Board decides on extended calendar
Local public schools will have a shortened summer and more breaks throughout the year in 2013-14. When those breaks will be and when the school year will begin and end is still to be determined.
District 51 School Board members voted Tuesday night to adopt an “extended” calendar model for next school year. The draft model of the extended calendar begins school Aug. 5 and ends school May 22, 2014 and includes a two-week fall break in October and a two-week spring break in March and April. Those dates will either be set or rearranged and subject to final adoption at a later school board meeting.
Superintendent Steve Schultz said the district plans to meet with Colorado Mesa University President Tim Foster to discuss how to best align as many days off as possible with the university’s calendar. Schultz also said there is a possibility that if school starts earlier than usual and parents already have something planned for the first or second week of August, their students may be able to get an excused absence.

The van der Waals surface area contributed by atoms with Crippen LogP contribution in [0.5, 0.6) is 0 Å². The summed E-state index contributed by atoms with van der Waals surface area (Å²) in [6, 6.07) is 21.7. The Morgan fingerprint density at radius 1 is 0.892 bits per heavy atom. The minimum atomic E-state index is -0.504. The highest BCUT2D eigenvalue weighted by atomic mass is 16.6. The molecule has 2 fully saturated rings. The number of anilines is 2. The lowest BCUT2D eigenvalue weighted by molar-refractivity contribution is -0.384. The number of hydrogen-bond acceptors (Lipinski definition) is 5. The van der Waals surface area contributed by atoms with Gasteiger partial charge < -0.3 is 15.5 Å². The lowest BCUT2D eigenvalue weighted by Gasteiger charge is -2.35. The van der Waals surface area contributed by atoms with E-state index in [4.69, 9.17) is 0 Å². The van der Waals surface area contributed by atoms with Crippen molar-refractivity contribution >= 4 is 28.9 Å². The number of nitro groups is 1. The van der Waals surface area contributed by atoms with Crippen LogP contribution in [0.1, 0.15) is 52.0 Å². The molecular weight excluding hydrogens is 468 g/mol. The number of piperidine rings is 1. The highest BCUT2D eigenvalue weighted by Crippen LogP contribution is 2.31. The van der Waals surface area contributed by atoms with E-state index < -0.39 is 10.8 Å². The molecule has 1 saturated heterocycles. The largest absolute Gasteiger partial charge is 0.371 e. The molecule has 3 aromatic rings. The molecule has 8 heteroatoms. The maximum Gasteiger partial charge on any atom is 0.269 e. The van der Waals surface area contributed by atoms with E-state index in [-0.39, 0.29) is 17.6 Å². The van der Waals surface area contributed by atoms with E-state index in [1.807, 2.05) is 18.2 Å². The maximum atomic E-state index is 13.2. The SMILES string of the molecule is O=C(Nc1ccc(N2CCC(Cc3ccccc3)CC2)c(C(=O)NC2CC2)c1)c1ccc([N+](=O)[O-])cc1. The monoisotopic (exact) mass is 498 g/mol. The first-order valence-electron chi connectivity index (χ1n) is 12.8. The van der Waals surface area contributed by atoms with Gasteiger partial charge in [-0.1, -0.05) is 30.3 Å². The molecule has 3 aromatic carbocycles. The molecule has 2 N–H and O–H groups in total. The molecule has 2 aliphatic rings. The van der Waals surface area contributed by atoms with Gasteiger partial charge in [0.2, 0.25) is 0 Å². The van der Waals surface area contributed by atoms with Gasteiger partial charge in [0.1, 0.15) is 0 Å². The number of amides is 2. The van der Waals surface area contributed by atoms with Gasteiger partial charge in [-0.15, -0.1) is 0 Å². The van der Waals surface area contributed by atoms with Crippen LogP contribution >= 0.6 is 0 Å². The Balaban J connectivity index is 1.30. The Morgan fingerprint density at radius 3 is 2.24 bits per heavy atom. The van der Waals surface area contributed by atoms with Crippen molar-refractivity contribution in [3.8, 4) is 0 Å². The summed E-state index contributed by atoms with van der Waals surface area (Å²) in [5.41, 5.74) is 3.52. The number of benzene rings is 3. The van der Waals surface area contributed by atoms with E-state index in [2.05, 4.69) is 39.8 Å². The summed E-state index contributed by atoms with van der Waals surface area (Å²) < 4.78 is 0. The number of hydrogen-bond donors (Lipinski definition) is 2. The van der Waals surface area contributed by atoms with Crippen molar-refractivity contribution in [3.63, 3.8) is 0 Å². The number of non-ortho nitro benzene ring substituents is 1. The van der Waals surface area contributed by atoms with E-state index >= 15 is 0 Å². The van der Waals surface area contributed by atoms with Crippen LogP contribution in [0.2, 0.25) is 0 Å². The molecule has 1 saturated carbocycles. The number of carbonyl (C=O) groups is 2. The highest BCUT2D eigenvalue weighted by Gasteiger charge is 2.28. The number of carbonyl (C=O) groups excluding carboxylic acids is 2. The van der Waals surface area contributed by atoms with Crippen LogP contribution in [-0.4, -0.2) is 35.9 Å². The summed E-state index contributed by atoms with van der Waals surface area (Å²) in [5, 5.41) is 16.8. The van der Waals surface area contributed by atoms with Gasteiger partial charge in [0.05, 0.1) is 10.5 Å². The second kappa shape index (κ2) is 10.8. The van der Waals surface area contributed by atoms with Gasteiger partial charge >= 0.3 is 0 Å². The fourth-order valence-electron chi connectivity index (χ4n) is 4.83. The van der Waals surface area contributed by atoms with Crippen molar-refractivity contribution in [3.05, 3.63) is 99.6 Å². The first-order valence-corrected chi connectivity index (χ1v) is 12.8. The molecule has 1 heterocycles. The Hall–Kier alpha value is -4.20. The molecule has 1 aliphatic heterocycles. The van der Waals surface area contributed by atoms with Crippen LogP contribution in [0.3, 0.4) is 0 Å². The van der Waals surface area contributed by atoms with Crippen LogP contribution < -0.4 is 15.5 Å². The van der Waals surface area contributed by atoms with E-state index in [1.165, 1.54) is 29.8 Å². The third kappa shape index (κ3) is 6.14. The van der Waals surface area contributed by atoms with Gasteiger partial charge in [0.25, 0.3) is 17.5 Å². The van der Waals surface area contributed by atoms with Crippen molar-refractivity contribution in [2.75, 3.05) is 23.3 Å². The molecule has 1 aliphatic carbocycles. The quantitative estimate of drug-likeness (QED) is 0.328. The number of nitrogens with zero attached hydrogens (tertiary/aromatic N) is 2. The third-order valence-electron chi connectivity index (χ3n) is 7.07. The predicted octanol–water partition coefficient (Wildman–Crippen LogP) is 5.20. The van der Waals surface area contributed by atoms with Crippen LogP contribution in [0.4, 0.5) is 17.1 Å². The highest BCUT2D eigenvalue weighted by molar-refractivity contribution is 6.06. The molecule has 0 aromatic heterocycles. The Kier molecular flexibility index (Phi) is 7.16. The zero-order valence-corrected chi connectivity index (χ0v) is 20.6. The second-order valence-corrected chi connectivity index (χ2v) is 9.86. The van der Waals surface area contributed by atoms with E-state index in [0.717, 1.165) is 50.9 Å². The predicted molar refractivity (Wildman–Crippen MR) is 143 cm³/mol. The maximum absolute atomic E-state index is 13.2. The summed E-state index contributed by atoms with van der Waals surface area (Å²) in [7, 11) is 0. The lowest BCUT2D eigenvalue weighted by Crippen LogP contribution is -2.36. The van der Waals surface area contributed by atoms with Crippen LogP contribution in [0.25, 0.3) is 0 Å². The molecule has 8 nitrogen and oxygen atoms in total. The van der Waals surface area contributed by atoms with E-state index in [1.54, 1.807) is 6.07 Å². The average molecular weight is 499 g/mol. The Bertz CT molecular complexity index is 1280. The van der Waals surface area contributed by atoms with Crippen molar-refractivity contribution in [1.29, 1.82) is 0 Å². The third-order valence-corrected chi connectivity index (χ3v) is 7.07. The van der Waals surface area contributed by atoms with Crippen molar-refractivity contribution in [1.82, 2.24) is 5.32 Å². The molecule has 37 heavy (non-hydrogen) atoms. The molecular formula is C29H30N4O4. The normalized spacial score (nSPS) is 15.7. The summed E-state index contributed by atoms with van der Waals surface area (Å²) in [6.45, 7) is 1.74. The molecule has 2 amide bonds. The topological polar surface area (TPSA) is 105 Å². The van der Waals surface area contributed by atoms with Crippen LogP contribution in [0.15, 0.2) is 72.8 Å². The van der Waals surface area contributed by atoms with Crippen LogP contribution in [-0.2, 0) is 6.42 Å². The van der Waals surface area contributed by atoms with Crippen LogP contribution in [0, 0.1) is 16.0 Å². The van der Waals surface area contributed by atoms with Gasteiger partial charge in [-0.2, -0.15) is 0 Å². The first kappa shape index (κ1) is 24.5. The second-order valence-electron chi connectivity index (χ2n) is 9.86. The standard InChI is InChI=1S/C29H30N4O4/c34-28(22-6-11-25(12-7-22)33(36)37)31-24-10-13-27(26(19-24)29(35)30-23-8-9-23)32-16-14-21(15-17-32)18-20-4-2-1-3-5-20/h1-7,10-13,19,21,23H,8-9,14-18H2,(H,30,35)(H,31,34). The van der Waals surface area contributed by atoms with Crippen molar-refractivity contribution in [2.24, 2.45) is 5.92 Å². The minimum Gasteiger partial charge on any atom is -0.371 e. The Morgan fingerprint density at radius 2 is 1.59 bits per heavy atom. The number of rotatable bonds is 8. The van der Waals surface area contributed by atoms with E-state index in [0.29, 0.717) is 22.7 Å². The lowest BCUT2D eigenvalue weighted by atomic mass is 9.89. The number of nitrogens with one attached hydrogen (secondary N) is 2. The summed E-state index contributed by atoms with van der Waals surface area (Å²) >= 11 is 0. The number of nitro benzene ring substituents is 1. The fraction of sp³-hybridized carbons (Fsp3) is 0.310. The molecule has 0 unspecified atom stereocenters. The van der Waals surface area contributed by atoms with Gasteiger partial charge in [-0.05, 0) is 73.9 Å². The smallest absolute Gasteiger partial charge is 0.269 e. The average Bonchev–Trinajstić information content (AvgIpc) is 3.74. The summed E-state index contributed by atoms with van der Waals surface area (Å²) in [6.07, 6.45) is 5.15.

At least one week during fall and spring breaks may be used to offer academic interventions to students who are falling behind or who desire further enrichment in a subject. The district is targeting seven grants and hoping to receive at least a couple of them to fund those intervention periods, according to District 51 Executive Director of Support Services Melissa Callahan DeVita. The grants range from $50,000 to a couple million dollars apiece, DeVita said
“We’re ready to go in terms of getting those applications out,” she said.
School Board President Greg Mikolai said the extended calendar may have to be tweaked in its first year, especially if intervention funding does not come through soon. He said the calendar may start school Aug. 12 and include just one week off in October, for example, if funding was not available for interventions in the fall.
Board member Jeff Leany said he at first favored a four-day model but now prefers the extended five-day week with a shorter summer and breaks that help kids get interventions outside regular scool hours without having to wait for summer school, adding it’s the difference between helping students catch up “at the five-yard line instead of the 50-yard line.”